Yesterday, the UFC announced a significant change to the way it awards end-of-night bonuses. Although Fight of the Night bonuses will still be awarded to both fighters in the best scrap of each event, Knockout of the Night and Submission of the Night have now been eliminated in favor of a pair of general “Performance of the Night” bonuses, which will go to the two fighters “who put on the best and most exciting individual performances.” All bonus amounts will remain at $50,000.

While the generic POTN awards might not sound as exciting as the previous awards for gnarly stoppages, they allow the UFC a little more freedom to reward its fighters. For example, the promotion no longer has to give a fighter a Submission of the Night award by default simply because there were no other subs on the card. And theoretically, the UFC could award a fighter a POTN for impressively beating the crap out of his/her opponent for fifteen minutes, even if the fight itself is too lopsided to win Fight of the Night.

Our sources also indicate that the UFC’s undisclosed “locker-room bonuses” will now be paid in the form of Camel Cash. So what do you think of the UFC’s new bonus-system? Good, bad, or who gives a damn?

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TUF 18 Finale Curtain-Jerker Ryan Benoit Makes $100,000 in Bonuses for Losing to Josh Sampo


(First order of business? Getting “RYAN” tattooed on his chest. / Photo via Getty)

Despite getting choked out in the second-round by Josh Sampo, UFC first-timer Ryan Benoit was awarded $100,000 in Fight of the Night bonuses following Saturday’s TUF 18 Finale. Though the FOTN award would normally pocket each fighter $50,000 apiece, UFC president Dana White decided to give both bonuses to Benoit, because Sampo came in 2.5 pounds over his flyweight limit on Friday. As White put it at the post-fight press conference, “it pays to make weight.” (Sampo was fined 10% of his purse for missing weight, half of which went to his opponent, so that’s probably another $600-$800 for Benoit right there.)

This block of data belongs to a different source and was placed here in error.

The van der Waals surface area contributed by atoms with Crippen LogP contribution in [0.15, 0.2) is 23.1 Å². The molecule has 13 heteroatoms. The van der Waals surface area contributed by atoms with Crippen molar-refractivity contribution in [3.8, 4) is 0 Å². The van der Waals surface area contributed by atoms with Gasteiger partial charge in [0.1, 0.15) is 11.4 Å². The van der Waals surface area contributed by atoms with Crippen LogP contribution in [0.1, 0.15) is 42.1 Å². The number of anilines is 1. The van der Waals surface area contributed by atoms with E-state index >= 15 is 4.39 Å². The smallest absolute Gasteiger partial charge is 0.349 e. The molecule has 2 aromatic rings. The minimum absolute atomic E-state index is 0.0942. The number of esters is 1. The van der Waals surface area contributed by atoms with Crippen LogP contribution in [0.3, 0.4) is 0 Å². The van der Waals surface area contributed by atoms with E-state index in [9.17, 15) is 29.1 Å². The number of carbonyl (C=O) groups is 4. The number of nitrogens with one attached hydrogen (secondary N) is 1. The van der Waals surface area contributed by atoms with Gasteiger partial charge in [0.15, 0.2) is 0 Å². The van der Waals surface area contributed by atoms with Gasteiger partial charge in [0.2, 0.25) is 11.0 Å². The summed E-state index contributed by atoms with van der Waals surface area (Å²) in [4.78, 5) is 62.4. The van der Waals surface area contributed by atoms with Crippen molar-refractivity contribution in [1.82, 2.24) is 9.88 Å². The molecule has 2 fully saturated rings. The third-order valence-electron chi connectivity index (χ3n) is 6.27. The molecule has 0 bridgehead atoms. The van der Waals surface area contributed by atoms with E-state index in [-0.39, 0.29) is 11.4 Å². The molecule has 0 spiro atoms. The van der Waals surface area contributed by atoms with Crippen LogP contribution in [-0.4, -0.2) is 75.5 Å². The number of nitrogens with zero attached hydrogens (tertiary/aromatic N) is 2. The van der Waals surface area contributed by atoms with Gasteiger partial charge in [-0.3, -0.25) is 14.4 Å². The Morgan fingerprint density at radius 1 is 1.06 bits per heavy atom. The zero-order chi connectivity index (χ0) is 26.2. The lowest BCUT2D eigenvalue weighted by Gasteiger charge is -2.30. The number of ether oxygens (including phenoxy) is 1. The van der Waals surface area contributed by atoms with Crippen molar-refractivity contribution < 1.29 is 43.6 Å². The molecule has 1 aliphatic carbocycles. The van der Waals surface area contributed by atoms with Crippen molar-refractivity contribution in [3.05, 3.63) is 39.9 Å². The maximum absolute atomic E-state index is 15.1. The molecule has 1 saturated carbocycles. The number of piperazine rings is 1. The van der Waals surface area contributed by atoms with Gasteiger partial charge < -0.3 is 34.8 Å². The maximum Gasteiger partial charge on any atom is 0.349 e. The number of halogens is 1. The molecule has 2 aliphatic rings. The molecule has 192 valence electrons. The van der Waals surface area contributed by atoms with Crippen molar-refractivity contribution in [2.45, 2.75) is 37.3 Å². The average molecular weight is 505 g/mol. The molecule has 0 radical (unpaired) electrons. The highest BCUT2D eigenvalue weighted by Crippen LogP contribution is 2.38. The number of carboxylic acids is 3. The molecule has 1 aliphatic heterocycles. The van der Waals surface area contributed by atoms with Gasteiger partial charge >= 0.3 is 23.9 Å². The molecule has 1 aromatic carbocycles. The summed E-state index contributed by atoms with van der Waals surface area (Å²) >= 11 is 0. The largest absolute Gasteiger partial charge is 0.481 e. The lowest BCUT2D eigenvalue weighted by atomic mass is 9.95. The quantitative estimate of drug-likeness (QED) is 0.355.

Benoit’s hundred-grand windfall is even more surprising because, as the data shows, opening bouts are rarely remembered when it’s time to award bonuses. The Benoit vs. Sampo match had the curtain-jerking spot at the TUF 18 Finale, and was the only fight to be broadcast on Facebook instead of the FOX Sports network. Most likely, you didn’t see it. But in a card marked by underwhelming performances, one-sided beatings, and a brutal disqualification, the Benoit/Sampo fight was at least a competitive scrap.

Ryan Benoit isn’t the first UFC fighter to win two performance bonuses in his Octagon debut; James Krause did it earlier this year when he picked up the Fight of the Night and Submission of the Night awards after coming in as an injury replacement against Sam Stout at UFC 161. But of course, Krause won that fight.

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Interview: A Healthy, Thankful Joe Lauzon Readies to Battle at Home in Boston Saturday Night


(Lauzon still carries a little reminder from his most recent war against Jim Miller. / Photo via Getty)

By Elias Cepeda

“I’m definitely excited and equally scared,” Joe Lauzon says while driving through some nasty Boston traffic this past Wednesday. On Saturday, the Massachusetts lightweight will fight in front of his home town at the Boston Garden on the UFC Fight Night 26 main card — but that isn’t what has Lauzon excited and scared.

The 29-year-old just found out that he and his girlfriend are expecting their first child together, a boy. “Obviously I want everything to go smooth and have a healthy kid. There’s all kinds of stuff to be worried about,” he confesses.

That’s Joe the expecting father talking. Joe the fighter doesn’t expect a child to change anything at all for him.

“Having a kid doesn’t change anything for me, fight wise. There’s a little bit with timing — I don’t want to fight right before or after he is born, but other than that…I train really hard and I fight really hard. I don’t think having a kid will change any of that,” he says.

So don’t expect platitudes from Lauzon about how being a dad adds or takes away from his motivation, as has often been said by other fighters. Joe likes to scrap, always had, always will.

And, after a pretty long lay-off, Lauzon has a good, tough bout ahead of him Saturday against the underrated Michael Johnson. 2012 saw Lauzon raise his star with a win and two Fight of The Year candidates, but he has yet to fight in 2013, choosing to let old injuries heal and wait for a chance to fight in Boston.

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CagePotato Databomb #15: For UFC Bonuses, It Pays to Fight Last


(Click on the chart for the full-size version. For previous Databombs, click here.)

By Reed Kuhn, @Fightnomics

A hot topic in the news lately has been UFC Fight Night Bonuses. This includes the end of event bonuses awarded to the Fight of the Night (FOTN), Knockout of the Night (KOTN), and Submission of the Night (SOTN). Officially, UFC president Dana White says those bonuses are here to stay, which is great news for perpetually exciting fighters like Joe Lauzon, Donald Cerrone, and Frankie Edgar. Bonuses incentivize performance, spread the wealth, and give guys who give their all an official metric for justifying their place on the Zuffa roster.

I’ve already covered the timeline of awarded bonuses, so the natural next question concerns who actually receives them. Now that the standardized Fight Night bonus is fixed at $50,000, regardless of what channel a UFC event is broadcast on, let’s examine a different layer of detail.